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Your most valuable assets are your time and attention. No matter how clever you are, no matter how well educated, there is no way to add hours to the day. Most of us understand this, and I talk about it in The Power of Scheduling What is Important. The tricky part is figuring out just what is important. To your direct reports, your time and attention are a valuable resource. If you are a good leader, these are gold to them. Their success can depend on you.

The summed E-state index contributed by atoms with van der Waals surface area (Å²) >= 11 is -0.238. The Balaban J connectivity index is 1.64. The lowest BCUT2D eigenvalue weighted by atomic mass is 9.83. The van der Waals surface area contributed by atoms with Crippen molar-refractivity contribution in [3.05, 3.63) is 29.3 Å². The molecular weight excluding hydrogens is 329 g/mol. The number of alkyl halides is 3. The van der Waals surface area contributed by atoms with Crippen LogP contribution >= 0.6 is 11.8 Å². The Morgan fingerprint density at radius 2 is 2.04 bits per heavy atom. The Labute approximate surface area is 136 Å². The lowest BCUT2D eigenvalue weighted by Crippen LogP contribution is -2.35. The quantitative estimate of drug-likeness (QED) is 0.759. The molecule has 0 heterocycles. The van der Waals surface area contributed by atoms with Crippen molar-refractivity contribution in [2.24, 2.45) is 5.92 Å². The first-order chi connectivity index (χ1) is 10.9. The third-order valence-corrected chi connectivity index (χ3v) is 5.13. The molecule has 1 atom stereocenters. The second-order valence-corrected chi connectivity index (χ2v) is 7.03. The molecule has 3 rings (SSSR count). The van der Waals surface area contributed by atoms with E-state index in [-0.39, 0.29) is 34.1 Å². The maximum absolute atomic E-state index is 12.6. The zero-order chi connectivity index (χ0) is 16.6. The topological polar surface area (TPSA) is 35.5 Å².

I have always made a practice of scheduled supervision with all my direct reports for an hour every week. These sessions are our formal times. As things come up during the week, we can easily have calls or take a moment to talk. However, knowing we have a scheduled time, I find both sides save things for that conversation.
While I am very much an “open door” leader, in a supervision session, the door is shut. That is my direct reports’ time, and only a true emergency is a reason to disrupt it. It is a blessing to have a good Executive Assistant to screen out anything but a true emergency. Most of the time, however, we must teach our direct reports when it is okay to interrupt or not.